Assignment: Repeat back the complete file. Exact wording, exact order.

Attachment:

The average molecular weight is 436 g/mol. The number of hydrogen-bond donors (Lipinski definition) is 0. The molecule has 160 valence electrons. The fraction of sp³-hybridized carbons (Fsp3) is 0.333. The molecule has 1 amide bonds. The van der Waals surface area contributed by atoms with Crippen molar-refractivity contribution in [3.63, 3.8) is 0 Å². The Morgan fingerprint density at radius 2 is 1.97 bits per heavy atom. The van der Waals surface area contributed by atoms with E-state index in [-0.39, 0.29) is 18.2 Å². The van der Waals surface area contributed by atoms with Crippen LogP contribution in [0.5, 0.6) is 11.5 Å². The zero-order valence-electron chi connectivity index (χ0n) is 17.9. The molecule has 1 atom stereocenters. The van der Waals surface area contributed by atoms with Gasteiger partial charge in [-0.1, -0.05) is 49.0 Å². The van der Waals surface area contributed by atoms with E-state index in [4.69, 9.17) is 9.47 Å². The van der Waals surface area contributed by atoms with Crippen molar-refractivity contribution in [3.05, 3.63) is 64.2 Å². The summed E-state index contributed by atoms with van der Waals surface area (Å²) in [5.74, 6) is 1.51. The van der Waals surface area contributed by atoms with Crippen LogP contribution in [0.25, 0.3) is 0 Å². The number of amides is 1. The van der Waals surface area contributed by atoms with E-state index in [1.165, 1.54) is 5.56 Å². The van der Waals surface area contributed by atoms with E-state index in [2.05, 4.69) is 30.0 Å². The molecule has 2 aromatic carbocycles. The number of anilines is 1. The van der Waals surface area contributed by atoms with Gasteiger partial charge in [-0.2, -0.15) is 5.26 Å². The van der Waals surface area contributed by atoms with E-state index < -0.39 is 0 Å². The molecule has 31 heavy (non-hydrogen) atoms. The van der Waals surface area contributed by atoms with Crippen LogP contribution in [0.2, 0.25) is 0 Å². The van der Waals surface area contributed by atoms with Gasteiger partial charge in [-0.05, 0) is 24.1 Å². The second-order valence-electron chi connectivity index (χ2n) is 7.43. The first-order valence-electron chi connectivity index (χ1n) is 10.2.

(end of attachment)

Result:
The average molecular weight is 436 g/mol. The number of hydrogen-bond donors (Lipinski definition) is 0. The molecule has 160 valence electrons. The fraction of sp³-hybridized carbons (Fsp3) is 0.333. The molecule has 1 amide bonds. The van der Waals surface area contributed by atoms with Crippen molar-refractivity contribution in [3.63, 3.8) is 0 Å². The Morgan fingerprint density at radius 2 is 1.97 bits per heavy atom. The van der Waals surface area contributed by atoms with E-state index in [-0.39, 0.29) is 18.2 Å². The van der Waals surface area contributed by atoms with Crippen LogP contribution in [0.5, 0.6) is 11.5 Å². The zero-order valence-electron chi connectivity index (χ0n) is 17.9. The molecule has 1 atom stereocenters. The van der Waals surface area contributed by atoms with Gasteiger partial charge in [-0.1, -0.05) is 49.0 Å². The van der Waals surface area contributed by atoms with E-state index in [4.69, 9.17) is 9.47 Å². The van der Waals surface area contributed by atoms with Crippen molar-refractivity contribution in [3.05, 3.63) is 64.2 Å². The summed E-state index contributed by atoms with van der Waals surface area (Å²) in [5.74, 6) is 1.51. The van der Waals surface area contributed by atoms with Crippen LogP contribution in [0.25, 0.3) is 0 Å². The number of amides is 1. The van der Waals surface area contributed by atoms with E-state index in [1.165, 1.54) is 5.56 Å². The van der Waals surface area contributed by atoms with E-state index in [2.05, 4.69) is 30.0 Å². The molecule has 2 aromatic carbocycles. The number of anilines is 1. The van der Waals surface area contributed by atoms with Gasteiger partial charge in [-0.2, -0.15) is 5.26 Å². The van der Waals surface area contributed by atoms with E-state index < -0.39 is 0 Å². The molecule has 31 heavy (non-hydrogen) atoms. The van der Waals surface area contributed by atoms with Crippen LogP contribution in [0.2, 0.25) is 0 Å². The van der Waals surface area contributed by atoms with Gasteiger partial charge in [-0.05, 0) is 24.1 Å². The second-order valence-electron chi connectivity index (χ2n) is 7.43. The first-order valence-electron chi connectivity index (χ1n) is 10.2.